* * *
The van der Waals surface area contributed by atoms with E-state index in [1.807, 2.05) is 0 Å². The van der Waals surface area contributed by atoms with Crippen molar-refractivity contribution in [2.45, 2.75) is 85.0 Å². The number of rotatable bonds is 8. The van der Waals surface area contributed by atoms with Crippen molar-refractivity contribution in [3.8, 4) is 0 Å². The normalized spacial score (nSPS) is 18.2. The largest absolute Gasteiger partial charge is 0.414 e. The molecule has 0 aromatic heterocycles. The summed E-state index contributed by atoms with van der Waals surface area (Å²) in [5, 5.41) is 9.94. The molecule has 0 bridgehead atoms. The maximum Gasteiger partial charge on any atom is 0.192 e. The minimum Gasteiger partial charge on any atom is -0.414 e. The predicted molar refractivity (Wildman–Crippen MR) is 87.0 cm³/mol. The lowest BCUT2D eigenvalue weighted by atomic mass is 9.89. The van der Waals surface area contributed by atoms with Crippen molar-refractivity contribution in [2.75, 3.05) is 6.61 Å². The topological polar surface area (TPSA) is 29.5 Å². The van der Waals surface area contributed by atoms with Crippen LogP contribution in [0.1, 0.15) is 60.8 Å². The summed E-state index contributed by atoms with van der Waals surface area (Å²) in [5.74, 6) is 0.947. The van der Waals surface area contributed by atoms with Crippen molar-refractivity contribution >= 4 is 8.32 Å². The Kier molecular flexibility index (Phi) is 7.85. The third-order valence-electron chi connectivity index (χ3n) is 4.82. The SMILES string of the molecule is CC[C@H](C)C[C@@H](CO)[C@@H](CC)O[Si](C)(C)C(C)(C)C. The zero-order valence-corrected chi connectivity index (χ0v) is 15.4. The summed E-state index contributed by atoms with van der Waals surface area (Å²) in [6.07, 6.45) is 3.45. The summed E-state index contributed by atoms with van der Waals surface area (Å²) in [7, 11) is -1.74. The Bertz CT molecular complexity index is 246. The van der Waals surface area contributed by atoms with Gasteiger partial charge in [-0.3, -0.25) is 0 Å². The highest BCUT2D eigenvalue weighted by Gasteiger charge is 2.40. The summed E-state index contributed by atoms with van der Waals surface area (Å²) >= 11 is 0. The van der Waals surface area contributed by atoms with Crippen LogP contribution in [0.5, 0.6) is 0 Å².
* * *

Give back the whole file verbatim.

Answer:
The van der Waals surface area contributed by atoms with E-state index in [1.807, 2.05) is 0 Å². The van der Waals surface area contributed by atoms with Crippen molar-refractivity contribution in [2.45, 2.75) is 85.0 Å². The number of rotatable bonds is 8. The van der Waals surface area contributed by atoms with Crippen molar-refractivity contribution in [3.8, 4) is 0 Å². The normalized spacial score (nSPS) is 18.2. The largest absolute Gasteiger partial charge is 0.414 e. The molecule has 0 aromatic heterocycles. The summed E-state index contributed by atoms with van der Waals surface area (Å²) in [5, 5.41) is 9.94. The molecule has 0 bridgehead atoms. The maximum Gasteiger partial charge on any atom is 0.192 e. The minimum Gasteiger partial charge on any atom is -0.414 e. The predicted molar refractivity (Wildman–Crippen MR) is 87.0 cm³/mol. The lowest BCUT2D eigenvalue weighted by atomic mass is 9.89. The van der Waals surface area contributed by atoms with Crippen molar-refractivity contribution in [2.75, 3.05) is 6.61 Å². The topological polar surface area (TPSA) is 29.5 Å². The van der Waals surface area contributed by atoms with Crippen LogP contribution in [0.1, 0.15) is 60.8 Å². The summed E-state index contributed by atoms with van der Waals surface area (Å²) in [5.74, 6) is 0.947. The van der Waals surface area contributed by atoms with Crippen molar-refractivity contribution >= 4 is 8.32 Å². The Kier molecular flexibility index (Phi) is 7.85. The third-order valence-electron chi connectivity index (χ3n) is 4.82. The SMILES string of the molecule is CC[C@H](C)C[C@@H](CO)[C@@H](CC)O[Si](C)(C)C(C)(C)C. The zero-order valence-corrected chi connectivity index (χ0v) is 15.4. The summed E-state index contributed by atoms with van der Waals surface area (Å²) in [6.07, 6.45) is 3.45. The summed E-state index contributed by atoms with van der Waals surface area (Å²) in [7, 11) is -1.74. The Bertz CT molecular complexity index is 246. The van der Waals surface area contributed by atoms with Gasteiger partial charge in [-0.3, -0.25) is 0 Å². The highest BCUT2D eigenvalue weighted by Gasteiger charge is 2.40. The summed E-state index contributed by atoms with van der Waals surface area (Å²) >= 11 is 0. The van der Waals surface area contributed by atoms with Crippen LogP contribution in [0.5, 0.6) is 0 Å².